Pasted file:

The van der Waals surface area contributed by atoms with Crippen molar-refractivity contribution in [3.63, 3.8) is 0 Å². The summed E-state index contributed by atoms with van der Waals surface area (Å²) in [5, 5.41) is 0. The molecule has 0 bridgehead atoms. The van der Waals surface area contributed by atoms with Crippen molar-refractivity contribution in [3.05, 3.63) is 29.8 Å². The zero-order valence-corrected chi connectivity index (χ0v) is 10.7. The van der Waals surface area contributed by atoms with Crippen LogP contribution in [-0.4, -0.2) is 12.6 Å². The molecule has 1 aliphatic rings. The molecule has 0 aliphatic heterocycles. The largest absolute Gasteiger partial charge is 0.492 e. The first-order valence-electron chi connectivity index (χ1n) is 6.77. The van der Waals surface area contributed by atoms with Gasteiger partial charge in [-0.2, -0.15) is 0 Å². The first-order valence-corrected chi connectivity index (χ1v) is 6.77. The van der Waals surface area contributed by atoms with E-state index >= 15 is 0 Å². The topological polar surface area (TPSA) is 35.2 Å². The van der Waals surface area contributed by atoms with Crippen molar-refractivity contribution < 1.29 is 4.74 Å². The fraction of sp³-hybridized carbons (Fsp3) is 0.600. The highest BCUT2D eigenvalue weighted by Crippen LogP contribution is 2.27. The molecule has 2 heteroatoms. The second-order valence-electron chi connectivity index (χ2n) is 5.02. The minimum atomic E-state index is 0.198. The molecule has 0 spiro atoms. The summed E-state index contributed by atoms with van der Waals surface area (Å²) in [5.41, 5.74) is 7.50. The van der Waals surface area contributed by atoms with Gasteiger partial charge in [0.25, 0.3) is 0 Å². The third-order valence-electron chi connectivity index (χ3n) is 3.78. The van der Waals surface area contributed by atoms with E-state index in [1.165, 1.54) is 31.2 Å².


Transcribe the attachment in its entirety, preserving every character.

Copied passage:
The van der Waals surface area contributed by atoms with Crippen molar-refractivity contribution in [3.63, 3.8) is 0 Å². The summed E-state index contributed by atoms with van der Waals surface area (Å²) in [5, 5.41) is 0. The molecule has 0 bridgehead atoms. The van der Waals surface area contributed by atoms with Crippen molar-refractivity contribution in [3.05, 3.63) is 29.8 Å². The zero-order valence-corrected chi connectivity index (χ0v) is 10.7. The van der Waals surface area contributed by atoms with Crippen LogP contribution in [-0.4, -0.2) is 12.6 Å². The molecule has 1 aliphatic rings. The molecule has 0 aliphatic heterocycles. The largest absolute Gasteiger partial charge is 0.492 e. The first-order valence-electron chi connectivity index (χ1n) is 6.77. The van der Waals surface area contributed by atoms with Gasteiger partial charge in [-0.2, -0.15) is 0 Å². The first-order valence-corrected chi connectivity index (χ1v) is 6.77. The van der Waals surface area contributed by atoms with E-state index >= 15 is 0 Å². The topological polar surface area (TPSA) is 35.2 Å². The van der Waals surface area contributed by atoms with Crippen molar-refractivity contribution < 1.29 is 4.74 Å². The fraction of sp³-hybridized carbons (Fsp3) is 0.600. The highest BCUT2D eigenvalue weighted by Crippen LogP contribution is 2.27. The molecule has 2 heteroatoms. The second-order valence-electron chi connectivity index (χ2n) is 5.02. The minimum atomic E-state index is 0.198. The molecule has 0 spiro atoms. The summed E-state index contributed by atoms with van der Waals surface area (Å²) in [5.41, 5.74) is 7.50. The van der Waals surface area contributed by atoms with Gasteiger partial charge in [0.25, 0.3) is 0 Å². The third-order valence-electron chi connectivity index (χ3n) is 3.78. The van der Waals surface area contributed by atoms with E-state index in [1.165, 1.54) is 31.2 Å².